It is Christmas in Africa. Except replace the snow with grass, replace Santa’s little helpers with 23-man rosters from 16 nations, replace Santa Claus with South African President Jacob Zuma and a dash of extra scandal, and remove all presents and replace them with the Africa Goblet of Nations. All of a sudden, just like I said, it is Christmas in Africa. Clean out your chimney, the fun starts now.
Is it possible you wouldn’t know an authentic American soccer voice if it hit you in the face with the sweet, super-sized sound of freedom and fireworks?
As you’ve already heard, SI’s Richard Deitsch reported that Fox is grooming American play-by-play announcer Gus Johnson, primarily a basketball man, as the voice of the 2018 World Cup. Johnson’s first major gig was yesterday’s under-the-radar UEFA Champions League tie between European minnows Manchester United and Real Madrid.
After several years of major U.S. networks announcing the addition of non-American voices to the soccer booth, Fox’s decision to position Johnson to join the lovely and talented Arlo White, Ian Darke and Martin Tyler in the “I talk about soccer on American TVs” ranks should be welcomed with USA! chants and a Harlem Shake video, right?
No Kevin-Prince Boateng (retired), no Sulley Muntari (recovering from injury/left behind), no Michael Essien (perpetually injured, pulled out), no Jordan Ayew (excluded for “footballing reasons”), no Andre Ayew (failed to turn up for a medical assessment), no compelling replacement for veteran goalkeeper Richard Kingson, and a captain, Asamoah Gyan, who, at the ripe age of 27, is still scoring buckets of goals, but in the UAE Pro-League. Yet many voices, presumably on reflex, have been adamant that the Black Stars are the team to beat at this year’s Africa Cup of Nations.
He has the reputation of being one of the most sophisticated soccer minds around. He’s a philosopher, a sports psychologist, a leader, and so much more. But of all of his special gifts, what stands out the most – aside from his uncanny, Houdini-like ability to escape from precarious situations – is his psychic ability.
These are the words world-famous soccer expert and South African President Jacob Zuma shared with a group of what South Africa coach Gordon Igesund believed were his nation’s finest unretired, uninjured players in the days preceding the first throw-in at the 2013 Orange Africa Cup of Nations. Continue Reading »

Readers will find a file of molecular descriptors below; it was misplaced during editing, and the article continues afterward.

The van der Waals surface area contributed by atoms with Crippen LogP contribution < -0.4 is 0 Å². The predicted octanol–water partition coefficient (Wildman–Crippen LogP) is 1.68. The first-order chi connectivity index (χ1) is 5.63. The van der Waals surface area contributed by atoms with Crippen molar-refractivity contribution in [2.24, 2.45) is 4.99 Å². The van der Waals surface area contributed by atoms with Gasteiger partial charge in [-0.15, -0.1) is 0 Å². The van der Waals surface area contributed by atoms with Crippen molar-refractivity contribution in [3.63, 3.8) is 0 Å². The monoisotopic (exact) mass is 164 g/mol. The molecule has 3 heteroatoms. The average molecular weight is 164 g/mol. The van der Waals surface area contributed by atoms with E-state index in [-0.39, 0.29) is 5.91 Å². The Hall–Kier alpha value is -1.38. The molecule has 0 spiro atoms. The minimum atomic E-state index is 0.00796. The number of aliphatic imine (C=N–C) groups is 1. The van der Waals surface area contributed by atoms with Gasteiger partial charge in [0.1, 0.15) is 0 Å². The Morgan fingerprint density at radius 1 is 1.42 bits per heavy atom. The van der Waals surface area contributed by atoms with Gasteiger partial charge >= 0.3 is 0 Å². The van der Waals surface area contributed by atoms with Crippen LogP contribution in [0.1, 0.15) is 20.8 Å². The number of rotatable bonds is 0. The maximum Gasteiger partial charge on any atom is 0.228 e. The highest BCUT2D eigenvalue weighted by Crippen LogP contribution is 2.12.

It’s that time again. That moment when there are stories to tell about my favorite country-within-a-country, Africa. It’s that time to delve into narratives that don’t involve warfare, starvation, Sally Struthers, Bono, Madagascar or Madagascar II: Escape to Africa, Madonna adopting Malawi, or any other variation of mega-celebrity adoption, or as I call it, Afrodoption. I know, contain yourself.
That’s right, the 2013 Africa Cup of Nations … I’m sorry, the 2013 ORANGE Africa Cup of Nations kicks off today (Saturday) at Johannesburg’s FNB Stadium … I’m sorry again … National Stadium, Johannesburg’s National Stadium. Keeping track of all these naming rights wrinkles is proving to be quite the challenge for a simple person like yours truly. Like the majority, I’m just interested in watching people in matching outfits kick a ball around well-manicured grass that was, in my imagination, hand-cut with barber scissors by a solitary and official title-wielding groundskeeper named Thabo.
But I digress.
What you are witnessing in the video above is an official promo from South Africa’s undisputed ESPN, SuperSport. The official-sounding theme music you hear in the background, behind all the fancy sound effects and that faux-American-sounding Casey Kasem radio/TV voice (which is a subject to be bookmarked), is Nigerian artist D’banj’s “Top of the World.” That’s fun, isn’t it? Which brings us to a favorite topic around here -- music. Continue Reading »
American soccer was walking down a bustling downtown street surrounded by international soccer when it stumbled upon puberty. With nowhere to hide and needing the approval of others to flourish, it had no choice but to publicly confront this new reality. It was exposed, and there was no turning back.
The raw exposure was accompanied by all the familiar yet uncomfortable trappings that one associates with navigating formative years in front of hoards of judgmental onlookers. Demands for MORE entered the echo chamber, fueled by what seemed like nothing more than hormonal instinct and peer pressure. Bigger, bigger, faster, faster, stronger, stronger, more virile, more virile, BIGGER, FASTER, STRONGER, MORE VIRILE!
And as American soccer publicly matured, the need to flex and demand respect from the outside world — a competitive reflex affiliated with adolescence — took root.